Logan Paul, the YouTube star who came under fire recently after posting a video of a corpse, is at the center of yet another controversy. This time around, Paul is facing backlash for uploading a video in which he's seen shooting two lifeless rats with a Taser gun. As if that wasn't enough, in a now deleted tweet, he joined the Tide Pods internet challenge, suggesting he'd eat one of the detergent capsules for every retweet he got. Perhaps that's just his sense of humor, but Paul should have known that everything he does from now on will be heavily scrutinized.
Yet somehow he thought it would be a good idea to show his viewers a display of animal cruelty and to promote edible chemicals. This comes only about a week after Paul's first public interview since the issue with his "Suicide Forest" video in January, which he subsequently took down and apologized for in a second video. Paul went on ABC's Good Morning America and told host Michael Strahan he was just "a good guy who made a bad decision." But Paul's latest actions show he hasn't learned his lesson.
You could argue that he was probably joking when he said he would eat Tide Pods in exchange for retweets, but since his core audience is made up of teenagers and younger kids, Paul has the power to influence them to do the same. So why would he want to open even a remote possibility of someone mimicking him and potentially harming themselves?
Also, while tasing a dead rat may have seemed innocent to him, promoting any act of animal cruelty will always be frowned upon by the general public and animal right organizations -- regardless of the perception of rodents. "How many chances does Logan Paul get?" PETA's senior VP Lisa Lange said in a statement. "PETA finds it repulsive that this 'internet personality' with millions of impressionable young followers has not learned the lesson that there is sadness, not humor, in the death of others. This sort of content has no place on YouTube or anywhere else, as it could desensitize young people to cruelty to animals, so PETA is calling on the platform to remove it."
Paul's actions have also prompted an online petition that calls for his YouTube channel to be deleted. It has collected more than half a million signatures so far.
The video in question, which we've embedded below, is still live on YouTube. YouTube did not provide us a clear answer about whether it plans to remove it, but earlier today the company announced that it is temporarily suspending Paul's ad revenue on his videos as a result of his recent behavior. "After careful consideration, we have decided to temporarily suspend ads on Logan Paul's YouTube channels," a YouTube spokesperson said in a statement. "This is not a decision we made lightly, however, we believe he has exhibited a pattern of behavior in his videos that makes his channel not only unsuitable for advertisers, but also potentially damaging to the broader creator community."
By taking this step, along with ending his Google Preferred ad deal, YouTube is sending a strong message to Paul. And it could very well mark the beginning of the end of his YouTube career -- at least if he wants to keep making ad money. For context, it is estimated that his "Logan Paul Vlogs" channel earns him between $40,000 and $600,000 per month, based on research from analytics site SocialBlade. That said, Paul could theoretically make his own revenue by advertising products from brands in his videos, though it's unclear how many of them would want to be associated with him right now.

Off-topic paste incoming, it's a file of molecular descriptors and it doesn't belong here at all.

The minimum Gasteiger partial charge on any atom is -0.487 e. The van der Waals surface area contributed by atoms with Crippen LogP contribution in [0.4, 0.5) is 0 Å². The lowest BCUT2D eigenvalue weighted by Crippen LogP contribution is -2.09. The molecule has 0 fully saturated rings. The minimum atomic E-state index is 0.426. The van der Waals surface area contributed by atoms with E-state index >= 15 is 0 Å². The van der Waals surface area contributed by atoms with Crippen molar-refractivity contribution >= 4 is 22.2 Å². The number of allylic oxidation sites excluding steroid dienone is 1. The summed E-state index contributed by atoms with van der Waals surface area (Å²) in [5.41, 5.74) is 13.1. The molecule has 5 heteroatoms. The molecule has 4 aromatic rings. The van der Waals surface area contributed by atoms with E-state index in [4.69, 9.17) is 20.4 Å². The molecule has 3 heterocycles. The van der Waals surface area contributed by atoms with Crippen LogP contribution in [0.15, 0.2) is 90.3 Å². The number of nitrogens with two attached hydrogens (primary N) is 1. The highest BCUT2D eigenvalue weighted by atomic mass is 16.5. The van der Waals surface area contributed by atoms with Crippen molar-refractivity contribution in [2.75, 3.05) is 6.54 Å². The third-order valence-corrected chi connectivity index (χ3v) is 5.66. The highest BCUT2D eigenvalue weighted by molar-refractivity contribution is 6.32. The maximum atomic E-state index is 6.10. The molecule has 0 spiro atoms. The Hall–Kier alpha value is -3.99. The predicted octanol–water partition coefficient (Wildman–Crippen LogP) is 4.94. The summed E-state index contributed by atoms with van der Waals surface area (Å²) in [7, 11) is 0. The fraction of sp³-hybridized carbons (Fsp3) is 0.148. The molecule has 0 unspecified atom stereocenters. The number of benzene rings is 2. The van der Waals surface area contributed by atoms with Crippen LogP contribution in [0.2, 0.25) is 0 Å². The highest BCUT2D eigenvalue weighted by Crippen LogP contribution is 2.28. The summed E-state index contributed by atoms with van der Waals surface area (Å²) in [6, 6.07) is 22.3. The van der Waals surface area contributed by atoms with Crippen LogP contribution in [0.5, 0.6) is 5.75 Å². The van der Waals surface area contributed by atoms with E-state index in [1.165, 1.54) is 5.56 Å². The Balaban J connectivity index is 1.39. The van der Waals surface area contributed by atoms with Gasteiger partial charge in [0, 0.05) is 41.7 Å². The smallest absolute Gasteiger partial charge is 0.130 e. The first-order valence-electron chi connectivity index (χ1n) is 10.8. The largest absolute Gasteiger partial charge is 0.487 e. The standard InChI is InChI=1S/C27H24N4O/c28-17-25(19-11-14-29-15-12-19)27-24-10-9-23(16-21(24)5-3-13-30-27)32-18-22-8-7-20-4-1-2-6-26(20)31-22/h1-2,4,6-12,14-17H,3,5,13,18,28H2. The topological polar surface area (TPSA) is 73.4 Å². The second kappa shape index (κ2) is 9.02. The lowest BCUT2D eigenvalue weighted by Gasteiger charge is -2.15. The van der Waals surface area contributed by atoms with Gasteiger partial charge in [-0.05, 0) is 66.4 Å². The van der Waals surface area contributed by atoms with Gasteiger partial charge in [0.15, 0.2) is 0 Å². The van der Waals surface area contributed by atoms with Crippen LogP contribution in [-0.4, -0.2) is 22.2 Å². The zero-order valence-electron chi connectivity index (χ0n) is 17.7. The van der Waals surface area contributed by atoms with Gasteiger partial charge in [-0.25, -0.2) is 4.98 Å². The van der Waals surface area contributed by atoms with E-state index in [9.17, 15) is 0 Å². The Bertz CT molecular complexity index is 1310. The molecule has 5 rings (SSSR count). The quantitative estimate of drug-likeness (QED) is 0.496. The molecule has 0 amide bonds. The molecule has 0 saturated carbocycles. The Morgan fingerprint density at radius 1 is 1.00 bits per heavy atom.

Paul also has his "Maverick by Logan Paul" clothing line, but he's dealing with some issues there as well. Maverick Apparel LLC, which makes outdoor gear, sent him a cease-and-desist letter last month, threatening to sue for $4 million. "Over these past months, Maverick Apparel has noticed a rapid and significant decline in its sales, reputation and goodwill of the Maverick Apparel brand as a direct result of your repulsive, abhorrent and mutton-headed conduct," the letter sent to Paul reads. "In choosing to promulgate yourself and your maw-wallop across social media and champion yourself as an object of ridicule, hatred and contempt, you have simultaneously infected and injured the good name of Maverick Apparel."
Logan Paul's Maverick merchandise.
Mistakes are part of the human experience: Everyone makes them, and most people use the lessons learned to (hopefully) become better people. Unfortunately, it doesn't look as though Paul is changing for the better, despite his promises to do so. But he's going to have to at some point, at least if he wants to maintain the success he had achieved before the suicide forest video went viral. If he doesn't, YouTube and others are going to keep closing their doors on him. YouTube's latest punishment may be temporary, but if Paul keeps this up, his channel could eventually be terminated.
The thing is, what made him popular in the first place was his quirky, juvenile persona, so his behavior shouldn't surprise anyone. According to YouTube, it believes that his latest videos make him unsuitable for brands. What's more, the platform now considers his content to be potentially damaging for the YouTube community. This suggests that YouTube isn't afraid to turn its back on one of its most popular stars, one with more than 16 million subscribers. That's a lot of ad money YouTube is leaving on the table.
Logan Paul's chances are running out, and he managed to get another strike only three videos in after his monthlong YouTube sabbatical. At this point, though, it's not a matter of if he'll screw up again, but when. And that also may happen sooner than you think.
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